One of e-mail’s greatest benefits is that you can communicate quickly and easily with just about anybody. However, one of its biggest challenges is that we think we can write quickly and easily without checking. As a result, our e-mail is often badly composed, too long or too brief, contains spelling and grammatical errors and even goes to the wrong person if we pressed the wrong button too quickly! To avoid this happening to you, see the top then e-mail essentials below:
1. Decide if e-mail is the best means of communication. E-mail is quick and convenient, but if you require an immediate answer or you’re delivering unpleasant news, a phone call or meeting may be better. Also, if your message is highly confidential email may not be the most secure means of communicating.
2. Decide the purpose of your e-mail before tapping away. What do you want to achieve from this e-mail? What is the deadline for any action? State your purpose in the first couple of sentences.
3. Think about who else may read your e-mail as it may be forwarded onto somebody else. You may wish to alter the words and tone of your message.
4. Write a subject line with real oomph. E-mail users may receive dozens, even hundreds, of messages a day, so to capture your recipient’s attention and interest write a subject line with oomph to ensure yours is opened, read and acted upon.
5. Top and tail your e-mails. You are communicating with a person so you will need to personalise your e-mail with ‘Hi…’ or ‘Dear…’ or even just their name. Sign off with ‘Thank you’ or ‘Regards’ and then your name.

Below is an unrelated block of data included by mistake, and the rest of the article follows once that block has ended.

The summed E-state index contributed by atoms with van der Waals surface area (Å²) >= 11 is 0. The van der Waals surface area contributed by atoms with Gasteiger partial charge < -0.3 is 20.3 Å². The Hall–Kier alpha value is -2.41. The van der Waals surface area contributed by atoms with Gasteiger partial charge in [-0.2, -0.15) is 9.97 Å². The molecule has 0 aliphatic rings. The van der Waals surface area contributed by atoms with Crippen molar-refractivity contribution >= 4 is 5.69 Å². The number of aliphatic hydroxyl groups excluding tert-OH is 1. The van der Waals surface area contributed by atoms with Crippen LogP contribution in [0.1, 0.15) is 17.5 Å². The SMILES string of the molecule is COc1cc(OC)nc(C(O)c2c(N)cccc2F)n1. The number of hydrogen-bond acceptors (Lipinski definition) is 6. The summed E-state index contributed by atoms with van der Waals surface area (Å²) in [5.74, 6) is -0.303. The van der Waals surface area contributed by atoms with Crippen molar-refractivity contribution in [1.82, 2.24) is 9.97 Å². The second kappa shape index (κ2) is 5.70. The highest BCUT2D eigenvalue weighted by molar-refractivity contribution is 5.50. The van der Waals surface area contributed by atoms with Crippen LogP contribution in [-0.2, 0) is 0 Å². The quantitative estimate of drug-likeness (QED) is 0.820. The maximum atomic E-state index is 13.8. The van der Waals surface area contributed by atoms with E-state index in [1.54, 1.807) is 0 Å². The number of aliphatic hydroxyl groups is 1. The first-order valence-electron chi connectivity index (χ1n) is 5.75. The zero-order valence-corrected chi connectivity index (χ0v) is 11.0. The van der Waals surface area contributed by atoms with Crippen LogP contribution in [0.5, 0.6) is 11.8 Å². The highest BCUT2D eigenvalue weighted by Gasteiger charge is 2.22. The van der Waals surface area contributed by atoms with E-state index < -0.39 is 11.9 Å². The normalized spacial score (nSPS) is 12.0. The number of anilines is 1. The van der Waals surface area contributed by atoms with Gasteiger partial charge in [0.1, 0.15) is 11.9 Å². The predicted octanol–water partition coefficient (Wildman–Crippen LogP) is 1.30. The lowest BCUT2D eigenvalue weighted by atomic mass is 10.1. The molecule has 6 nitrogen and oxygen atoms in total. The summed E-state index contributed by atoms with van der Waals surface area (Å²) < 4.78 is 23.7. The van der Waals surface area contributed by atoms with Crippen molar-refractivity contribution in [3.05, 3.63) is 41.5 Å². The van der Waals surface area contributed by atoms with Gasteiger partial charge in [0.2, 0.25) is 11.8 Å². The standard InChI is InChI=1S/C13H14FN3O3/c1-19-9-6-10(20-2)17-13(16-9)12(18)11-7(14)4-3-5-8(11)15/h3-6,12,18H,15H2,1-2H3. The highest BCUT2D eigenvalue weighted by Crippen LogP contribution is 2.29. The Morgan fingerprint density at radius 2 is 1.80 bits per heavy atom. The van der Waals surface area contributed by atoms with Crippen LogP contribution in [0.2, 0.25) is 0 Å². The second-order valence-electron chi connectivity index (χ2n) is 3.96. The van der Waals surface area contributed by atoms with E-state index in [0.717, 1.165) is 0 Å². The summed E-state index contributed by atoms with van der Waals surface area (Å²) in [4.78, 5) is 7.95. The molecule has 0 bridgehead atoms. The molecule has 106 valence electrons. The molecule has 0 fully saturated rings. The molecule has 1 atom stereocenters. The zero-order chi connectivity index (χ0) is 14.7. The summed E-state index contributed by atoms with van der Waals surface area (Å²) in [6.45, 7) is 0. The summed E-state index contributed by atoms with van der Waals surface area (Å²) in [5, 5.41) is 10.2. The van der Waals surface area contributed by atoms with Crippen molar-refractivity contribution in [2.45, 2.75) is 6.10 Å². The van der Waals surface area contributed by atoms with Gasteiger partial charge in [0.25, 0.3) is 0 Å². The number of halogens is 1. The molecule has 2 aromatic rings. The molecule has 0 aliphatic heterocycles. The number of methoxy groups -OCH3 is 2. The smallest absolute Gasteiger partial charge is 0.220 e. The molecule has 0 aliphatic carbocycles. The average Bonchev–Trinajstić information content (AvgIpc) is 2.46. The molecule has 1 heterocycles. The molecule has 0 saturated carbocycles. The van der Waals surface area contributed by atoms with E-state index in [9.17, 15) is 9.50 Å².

6. Follow all the plain English rules. Use simpler words, keep sentences to an average of 15 - 20 words, avoid wordy phrases and clichés and use the active voice. If you have gone to the bother and effort of composing and checking your message you will want it to be read. The easier it is to read, the more chance you have of it being read.
7. Use a conversational tone. Imagine you are talking to your recipient on a business level and adopt this same professional, conversational tone when you write.
8. Avoid humour. Often people try to use humour in e-mails as they feel it is an informal way of communicating. However, unless you are a professional comedian don’t bother!!! And definitely avoid overuse of exclamation marks.
9. Keep emotions under control. If you are annoyed or upset about an e-mail you have received you may be tempted to reply immediately. Take time out and write it later when you will be more objective and professional in your reply.
10. Beware of spelling, grammar and punctuation. It’s so easy to ‘bash out’ an e-mail and not check it like you would a printed document. However, errors that could have been avoided will only tax your reader’s patience and lessen your credibility.